Gradually, then Suddenly, Bankrupt

The exponential growth in the United States' debt is ringing alarm bells. It's increased gradually, then suddenly, leaving just one more step.

Gradually, then Suddenly, Bankrupt
“How Did You Go Bankrupt?” “Two Ways. Gradually and Then Suddenly.”

Hemingway's immortal words from his novel "The Sun Also Rises" aptly describe what's happening in the United States.

Before we explore the American predicament, here's the relevant passage from Hemingway's novel.

“How did you go bankrupt?” Bill asked.

“Two ways,” Mike said. “Gradually and then suddenly.”

“What brought it on?”

“Friends,” said Mike. “I had a lot of friends. False friends. Then I had creditors, too. Probably had more creditors than anybody in England.”

The United States has 'friends' too. They are costly friends who are more than prepared to take whatever the US offers in return for transient loyalty.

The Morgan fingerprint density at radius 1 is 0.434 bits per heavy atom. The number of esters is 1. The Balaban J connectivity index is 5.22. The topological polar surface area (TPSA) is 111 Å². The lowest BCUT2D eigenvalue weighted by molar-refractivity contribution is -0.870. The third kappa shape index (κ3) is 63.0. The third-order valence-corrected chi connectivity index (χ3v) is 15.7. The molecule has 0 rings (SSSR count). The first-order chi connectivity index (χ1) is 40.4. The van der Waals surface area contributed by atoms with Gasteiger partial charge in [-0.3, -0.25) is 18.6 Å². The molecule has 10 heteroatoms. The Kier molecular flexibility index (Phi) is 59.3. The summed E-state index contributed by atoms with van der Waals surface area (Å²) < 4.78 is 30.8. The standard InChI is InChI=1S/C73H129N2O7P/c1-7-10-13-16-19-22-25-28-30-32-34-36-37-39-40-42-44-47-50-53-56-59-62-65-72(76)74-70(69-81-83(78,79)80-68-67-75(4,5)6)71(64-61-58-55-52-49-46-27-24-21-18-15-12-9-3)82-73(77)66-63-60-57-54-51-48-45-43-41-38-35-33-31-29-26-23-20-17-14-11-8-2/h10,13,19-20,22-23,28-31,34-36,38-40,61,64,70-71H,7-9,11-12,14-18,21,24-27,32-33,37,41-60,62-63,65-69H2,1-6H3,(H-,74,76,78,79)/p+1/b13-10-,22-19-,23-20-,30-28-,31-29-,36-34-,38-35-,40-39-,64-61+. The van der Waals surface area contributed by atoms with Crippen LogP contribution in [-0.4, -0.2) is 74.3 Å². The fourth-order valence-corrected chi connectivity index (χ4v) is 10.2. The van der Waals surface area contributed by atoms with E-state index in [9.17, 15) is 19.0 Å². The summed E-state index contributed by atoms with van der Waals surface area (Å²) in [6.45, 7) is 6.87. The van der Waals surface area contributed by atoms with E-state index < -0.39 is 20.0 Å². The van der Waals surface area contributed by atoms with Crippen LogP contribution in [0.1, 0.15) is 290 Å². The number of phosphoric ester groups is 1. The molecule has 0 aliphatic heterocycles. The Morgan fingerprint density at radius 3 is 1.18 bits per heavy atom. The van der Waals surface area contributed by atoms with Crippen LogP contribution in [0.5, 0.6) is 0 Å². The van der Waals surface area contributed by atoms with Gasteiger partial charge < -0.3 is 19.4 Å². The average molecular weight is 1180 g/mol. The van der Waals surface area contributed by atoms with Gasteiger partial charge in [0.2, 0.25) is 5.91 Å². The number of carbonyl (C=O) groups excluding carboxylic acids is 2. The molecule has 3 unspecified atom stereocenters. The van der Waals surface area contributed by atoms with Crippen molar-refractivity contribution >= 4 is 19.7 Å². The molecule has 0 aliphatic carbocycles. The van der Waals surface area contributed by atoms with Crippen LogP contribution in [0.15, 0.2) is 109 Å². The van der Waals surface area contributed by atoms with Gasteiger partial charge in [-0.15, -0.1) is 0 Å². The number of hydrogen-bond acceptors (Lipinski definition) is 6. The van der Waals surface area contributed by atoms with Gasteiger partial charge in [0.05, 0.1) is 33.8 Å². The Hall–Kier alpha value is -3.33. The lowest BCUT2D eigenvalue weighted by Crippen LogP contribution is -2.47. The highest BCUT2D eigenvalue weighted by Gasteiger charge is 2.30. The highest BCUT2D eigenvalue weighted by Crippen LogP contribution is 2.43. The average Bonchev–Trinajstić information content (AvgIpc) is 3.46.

Some, like Ukraine, are happy to bleed the US taxpayer dry while siphoning off billions to secret bank accounts held by their officials.

In fact, one doesn't even need to be a friend of the United States to be on the handout list.

Consider Iran, for example. The rogue state recently received around USD 6 billion from the Biden government. The foolish US administration insisted the money wouldn't be used for weapons while ignoring that it freed up other Iranian funds to be channelled into the war industry.

I suspect that last week's volley of missiles directed toward Israel was essentially funded by the United States - Israel's principal ally.

Similar stories about the US financial relationships with many other countries can be told. Many could be described as Hemingway's 'false friends'.

Then there are the creditors.

Visual Capitalist reports:

The cost of paying for America’s national debt crossed the $1 trillion mark in 2023, driven by high-interest rates and a record $34 trillion mountain of debt.

Over the last decade, U.S. debt interest payments have more than doubled amid vast government spending during the pandemic crisis. As debt payments continue to soar, the Congressional Budget Office (CBO) reported that debt servicing costs surpassed defence spending for the first time ever this year.

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